AdWords Basics: Quality Scores and How it Affects Your Bottom Line

If you think of Google as a business, what would you say their two most important focuses are? I would say the number one thing is obviously money, a close second is an experience they provide to users across all their little projects. Because a good user experience usually equates to revenue, Google does it’s best to keep this at the forefront of company goals.  

Now let's focus on AdWords, being Google’s baby and golden goose that produces 68% of the Goog’s revenue. Google obviously cares about this revenue stream. Google’s genius bidding system allows for maximum profit the market will allow. But what is Google doing to provide a good user experience to those users who click on the AdWords ads so they come back and click another ad next time?

Quality Score is Google’s solution to, not control, but coach AdWords advertisers in following best practices that give users the best experience possible. Unfortunately, nearly 9/10 AdWords advertisers are unaware of what Quality Score even is or how it directly affects their margins.

Let me break this down for you. The higher quality score you have for one of your AdWords the less you pay per click to arrive at “x” position. For example, let’s say you have a QS of 6/10 and you want to sit in the 2nd position for a certain search query. However, a competitor is already sitting in that position but he has a QS of 7/10. Your competitor is bidding $1 to sit there. You would need to bid $1.17 to sit above him when normally if you both had 7/10 QS, you would only need to bid $1.01. Trust me, 16 cents per click is going to add up over time. If you have an even lower quality score, look at the chart provided below to see how you are affected.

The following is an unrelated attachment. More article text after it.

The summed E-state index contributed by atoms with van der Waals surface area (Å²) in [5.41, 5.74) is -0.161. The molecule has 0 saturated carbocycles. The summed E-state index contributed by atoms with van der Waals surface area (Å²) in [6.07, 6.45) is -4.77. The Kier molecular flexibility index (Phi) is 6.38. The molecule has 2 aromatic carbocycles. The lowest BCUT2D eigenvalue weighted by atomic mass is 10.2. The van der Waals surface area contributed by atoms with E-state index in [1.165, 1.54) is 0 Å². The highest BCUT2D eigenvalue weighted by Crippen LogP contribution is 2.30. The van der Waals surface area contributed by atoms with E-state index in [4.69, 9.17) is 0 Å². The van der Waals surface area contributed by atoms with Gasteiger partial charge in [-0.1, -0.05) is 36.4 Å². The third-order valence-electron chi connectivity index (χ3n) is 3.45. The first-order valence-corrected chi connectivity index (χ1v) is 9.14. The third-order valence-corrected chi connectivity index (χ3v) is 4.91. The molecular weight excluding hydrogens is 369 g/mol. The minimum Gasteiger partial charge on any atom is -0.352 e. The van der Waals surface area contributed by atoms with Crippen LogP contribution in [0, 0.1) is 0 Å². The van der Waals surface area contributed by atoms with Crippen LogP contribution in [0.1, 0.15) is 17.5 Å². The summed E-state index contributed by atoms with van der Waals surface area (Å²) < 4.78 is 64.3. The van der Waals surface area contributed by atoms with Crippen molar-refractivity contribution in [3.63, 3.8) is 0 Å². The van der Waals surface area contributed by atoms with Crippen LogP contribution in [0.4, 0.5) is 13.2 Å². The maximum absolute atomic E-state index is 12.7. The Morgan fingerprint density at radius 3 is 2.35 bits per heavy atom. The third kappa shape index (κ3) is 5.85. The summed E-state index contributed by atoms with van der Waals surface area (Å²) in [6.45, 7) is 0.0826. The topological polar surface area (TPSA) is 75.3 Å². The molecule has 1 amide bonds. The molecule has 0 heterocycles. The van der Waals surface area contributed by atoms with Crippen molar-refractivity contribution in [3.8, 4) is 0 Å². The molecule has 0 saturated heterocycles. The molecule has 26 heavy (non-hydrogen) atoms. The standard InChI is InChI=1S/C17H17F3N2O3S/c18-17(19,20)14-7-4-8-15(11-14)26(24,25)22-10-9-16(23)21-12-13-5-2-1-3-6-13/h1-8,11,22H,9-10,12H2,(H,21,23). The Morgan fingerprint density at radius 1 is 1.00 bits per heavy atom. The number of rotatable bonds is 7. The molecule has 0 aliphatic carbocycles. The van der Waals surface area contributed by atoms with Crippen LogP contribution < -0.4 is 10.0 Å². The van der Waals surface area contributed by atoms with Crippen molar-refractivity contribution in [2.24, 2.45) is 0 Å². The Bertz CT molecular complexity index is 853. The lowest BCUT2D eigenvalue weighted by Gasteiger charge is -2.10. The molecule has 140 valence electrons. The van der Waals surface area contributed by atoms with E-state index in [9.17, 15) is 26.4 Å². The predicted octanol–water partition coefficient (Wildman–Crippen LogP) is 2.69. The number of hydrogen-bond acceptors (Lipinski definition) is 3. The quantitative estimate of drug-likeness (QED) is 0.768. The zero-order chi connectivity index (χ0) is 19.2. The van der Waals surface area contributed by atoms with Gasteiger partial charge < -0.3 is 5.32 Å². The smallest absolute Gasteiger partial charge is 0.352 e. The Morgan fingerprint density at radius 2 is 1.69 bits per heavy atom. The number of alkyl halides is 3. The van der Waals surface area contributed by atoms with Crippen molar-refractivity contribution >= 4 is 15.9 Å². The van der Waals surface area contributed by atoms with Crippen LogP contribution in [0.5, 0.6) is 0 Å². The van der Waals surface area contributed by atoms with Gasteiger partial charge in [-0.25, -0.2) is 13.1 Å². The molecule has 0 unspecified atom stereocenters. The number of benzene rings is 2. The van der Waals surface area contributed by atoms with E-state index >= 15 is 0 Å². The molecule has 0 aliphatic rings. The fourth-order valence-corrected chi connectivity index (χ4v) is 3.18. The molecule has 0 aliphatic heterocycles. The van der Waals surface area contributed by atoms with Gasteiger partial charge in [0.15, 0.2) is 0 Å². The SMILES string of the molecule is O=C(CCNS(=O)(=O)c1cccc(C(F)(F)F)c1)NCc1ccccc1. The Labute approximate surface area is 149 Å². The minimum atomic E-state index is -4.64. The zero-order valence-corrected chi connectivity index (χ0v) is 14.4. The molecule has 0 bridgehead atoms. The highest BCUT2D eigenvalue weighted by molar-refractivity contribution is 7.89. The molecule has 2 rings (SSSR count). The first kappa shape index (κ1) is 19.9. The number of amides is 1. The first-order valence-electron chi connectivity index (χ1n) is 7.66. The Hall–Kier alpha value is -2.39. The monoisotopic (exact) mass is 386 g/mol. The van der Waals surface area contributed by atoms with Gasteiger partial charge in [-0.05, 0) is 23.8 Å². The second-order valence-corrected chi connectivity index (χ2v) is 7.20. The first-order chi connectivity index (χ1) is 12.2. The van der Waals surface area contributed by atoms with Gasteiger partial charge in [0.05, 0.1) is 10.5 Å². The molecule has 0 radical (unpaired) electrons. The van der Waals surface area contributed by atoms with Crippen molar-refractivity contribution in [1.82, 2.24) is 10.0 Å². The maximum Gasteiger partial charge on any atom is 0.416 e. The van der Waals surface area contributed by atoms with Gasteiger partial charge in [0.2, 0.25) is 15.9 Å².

Impact of Quality Score

Adwords, Quality Score, account, effects

How am I supposed to improve my Quality Score?

Pretty simple really. Provide a good, relevant user experience with your ads by matching grammatical terminology, structuring Ad Groups with similar keywords and Ad Copies, and setting landing pages for each ad that is most relevant.

According to Google’s Best Practices:

The User’s Device: Does Matter

The user’s device (laptop, tablet, smartphone or whatever) is taken into account when ad quality is calculated. Make sure your site experience is optimized for mobile, and if you haven’t already, try targeting users on mobile devices with specific mobile-friendly ads and pages. Google doesn’t require that you have a separate mobile site, but you should make sure that information is easy to find and the navigation is intuitive for users on a mobile device.

Relevance to a User’s Intentions: Does Matter

Relevance to users’ searches and intentions is the heart of ads quality. That means ads and sites that help users gather relevant info, complete a sale or other task, and navigate with ease are more likely to result in high ads quality. This is why we suggest you focus on delivering relevant ads to answer queries rather than trying to optimize to manipulate your score.

For Newly-Launched Keywords, Performance on Related Keywords: Does Matter

Instead of measuring new keywords from scratch, we start with info about related ads and landing pages you already have. If your related keywords, ads and landing pages are in good shape, we’ll probably continue to have a high opinion of them. Always invest in growing your coverage on relevant searches, especially in areas where your ads have the potential to be high quality.


Review your Quality Score

Keywords > Columns > Attributes > Qual. Score > Add > Apply

Your Quality Score will now be on the right side of the list of your AdWords every time you log in.


So what is your Quality Score? Are you below Average? I hope you now understand the importance of Quality Score and how it directly affects your bottom line.  

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